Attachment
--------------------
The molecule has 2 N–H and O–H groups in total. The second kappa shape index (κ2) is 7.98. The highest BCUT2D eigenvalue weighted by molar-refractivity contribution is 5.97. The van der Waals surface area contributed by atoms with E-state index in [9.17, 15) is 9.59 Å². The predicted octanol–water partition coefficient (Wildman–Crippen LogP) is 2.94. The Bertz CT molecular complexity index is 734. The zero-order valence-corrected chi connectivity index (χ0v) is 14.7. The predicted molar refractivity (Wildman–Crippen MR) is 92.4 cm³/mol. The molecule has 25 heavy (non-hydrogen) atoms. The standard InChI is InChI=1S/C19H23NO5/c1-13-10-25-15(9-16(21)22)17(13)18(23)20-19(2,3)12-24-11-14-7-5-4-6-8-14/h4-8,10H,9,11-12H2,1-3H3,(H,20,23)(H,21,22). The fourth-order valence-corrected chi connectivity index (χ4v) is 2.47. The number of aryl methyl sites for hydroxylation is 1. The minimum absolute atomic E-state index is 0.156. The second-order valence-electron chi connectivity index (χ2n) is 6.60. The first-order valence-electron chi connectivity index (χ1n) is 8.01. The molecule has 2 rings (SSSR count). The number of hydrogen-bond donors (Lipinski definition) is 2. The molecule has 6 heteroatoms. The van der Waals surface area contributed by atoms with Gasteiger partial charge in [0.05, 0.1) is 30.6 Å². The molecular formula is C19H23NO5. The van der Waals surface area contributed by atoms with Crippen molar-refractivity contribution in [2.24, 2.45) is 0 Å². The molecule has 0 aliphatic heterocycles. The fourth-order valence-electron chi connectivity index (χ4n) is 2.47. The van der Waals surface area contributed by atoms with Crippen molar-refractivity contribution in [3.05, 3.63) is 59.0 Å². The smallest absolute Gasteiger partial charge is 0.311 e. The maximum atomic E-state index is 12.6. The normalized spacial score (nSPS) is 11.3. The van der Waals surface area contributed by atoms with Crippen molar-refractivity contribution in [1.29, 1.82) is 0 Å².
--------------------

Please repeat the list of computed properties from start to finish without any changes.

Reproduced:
The molecule has 2 N–H and O–H groups in total. The second kappa shape index (κ2) is 7.98. The highest BCUT2D eigenvalue weighted by molar-refractivity contribution is 5.97. The van der Waals surface area contributed by atoms with E-state index in [9.17, 15) is 9.59 Å². The predicted octanol–water partition coefficient (Wildman–Crippen LogP) is 2.94. The Bertz CT molecular complexity index is 734. The zero-order valence-corrected chi connectivity index (χ0v) is 14.7. The predicted molar refractivity (Wildman–Crippen MR) is 92.4 cm³/mol. The molecule has 25 heavy (non-hydrogen) atoms. The standard InChI is InChI=1S/C19H23NO5/c1-13-10-25-15(9-16(21)22)17(13)18(23)20-19(2,3)12-24-11-14-7-5-4-6-8-14/h4-8,10H,9,11-12H2,1-3H3,(H,20,23)(H,21,22). The fourth-order valence-corrected chi connectivity index (χ4v) is 2.47. The number of aryl methyl sites for hydroxylation is 1. The minimum absolute atomic E-state index is 0.156. The second-order valence-electron chi connectivity index (χ2n) is 6.60. The first-order valence-electron chi connectivity index (χ1n) is 8.01. The molecule has 2 rings (SSSR count). The number of hydrogen-bond donors (Lipinski definition) is 2. The molecule has 6 heteroatoms. The van der Waals surface area contributed by atoms with Gasteiger partial charge in [0.05, 0.1) is 30.6 Å². The molecular formula is C19H23NO5. The van der Waals surface area contributed by atoms with Crippen molar-refractivity contribution in [2.24, 2.45) is 0 Å². The molecule has 0 aliphatic heterocycles. The fourth-order valence-electron chi connectivity index (χ4n) is 2.47. The van der Waals surface area contributed by atoms with Crippen molar-refractivity contribution in [3.05, 3.63) is 59.0 Å². The smallest absolute Gasteiger partial charge is 0.311 e. The maximum atomic E-state index is 12.6. The normalized spacial score (nSPS) is 11.3. The van der Waals surface area contributed by atoms with Crippen molar-refractivity contribution in [1.29, 1.82) is 0 Å².